Osteochondritis Dissecans: Current Understanding of Epidemiology, Etiology, Management, and Outcomes

Michael M. Chau, Mikhail A. Klimstra, Kelsey L Wise, Jutta M. Ellermann, Ferenc Tóth, Cathy S. Carlson, Bradley J. Nelson, Marc A. Tompkins

Research output: Contribution to journalReview articlepeer-review

44 Scopus citations


Osteochondritis dissecans occurs most frequently in the active pediatric and young adult populations, commonly affecting the knee, elbow, or ankle, and may lead to premature osteoarthritis.While generally considered an idiopathic phenomenon, various etiopathogenetic theories are being investigated, including local ischemia, aberrant endochondral ossification of the secondary subarticular physis, repetitive microtrauma, and genetic predisposition.Diagnosis is based on the history, physical examination, radiography, and advanced imaging, with elbow ultrasonography and novel magnetic resonance imaging protocols potentially enabling early detection and in-depth staging.Treatment largely depends on skeletal maturity and lesion stability, defined by the presence or absence of articular cartilage fracture and subchondral bone separation, as determined by imaging and arthroscopy, and is typically nonoperative for stable lesions in skeletally immature patients and operative for those who have had failure of conservative management or have unstable lesions.Clinical practice guidelines have been limited by a paucity of high-level evidence, but a multicenter effort is ongoing to develop accurate and reliable classification systems and multimodal decision-making algorithms with prognostic value.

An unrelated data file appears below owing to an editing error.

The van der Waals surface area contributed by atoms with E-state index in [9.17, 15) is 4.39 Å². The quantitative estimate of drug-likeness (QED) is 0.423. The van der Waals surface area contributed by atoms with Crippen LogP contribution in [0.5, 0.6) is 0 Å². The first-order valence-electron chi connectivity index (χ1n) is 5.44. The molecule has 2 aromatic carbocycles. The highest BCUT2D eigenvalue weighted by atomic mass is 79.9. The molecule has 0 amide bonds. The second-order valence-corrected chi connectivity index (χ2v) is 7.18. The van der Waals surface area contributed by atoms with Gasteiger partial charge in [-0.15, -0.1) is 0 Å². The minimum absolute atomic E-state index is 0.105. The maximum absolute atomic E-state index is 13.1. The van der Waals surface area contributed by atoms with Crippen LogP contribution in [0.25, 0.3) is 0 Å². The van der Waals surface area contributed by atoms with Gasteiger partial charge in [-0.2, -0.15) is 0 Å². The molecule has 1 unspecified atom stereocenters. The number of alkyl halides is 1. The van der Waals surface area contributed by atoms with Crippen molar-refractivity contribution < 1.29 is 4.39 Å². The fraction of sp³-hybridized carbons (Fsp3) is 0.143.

Original languageEnglish (US)
Pages (from-to)1132-1151
Number of pages20
JournalJournal of Bone and Joint Surgery
Issue number12
StatePublished - Jun 16 2021

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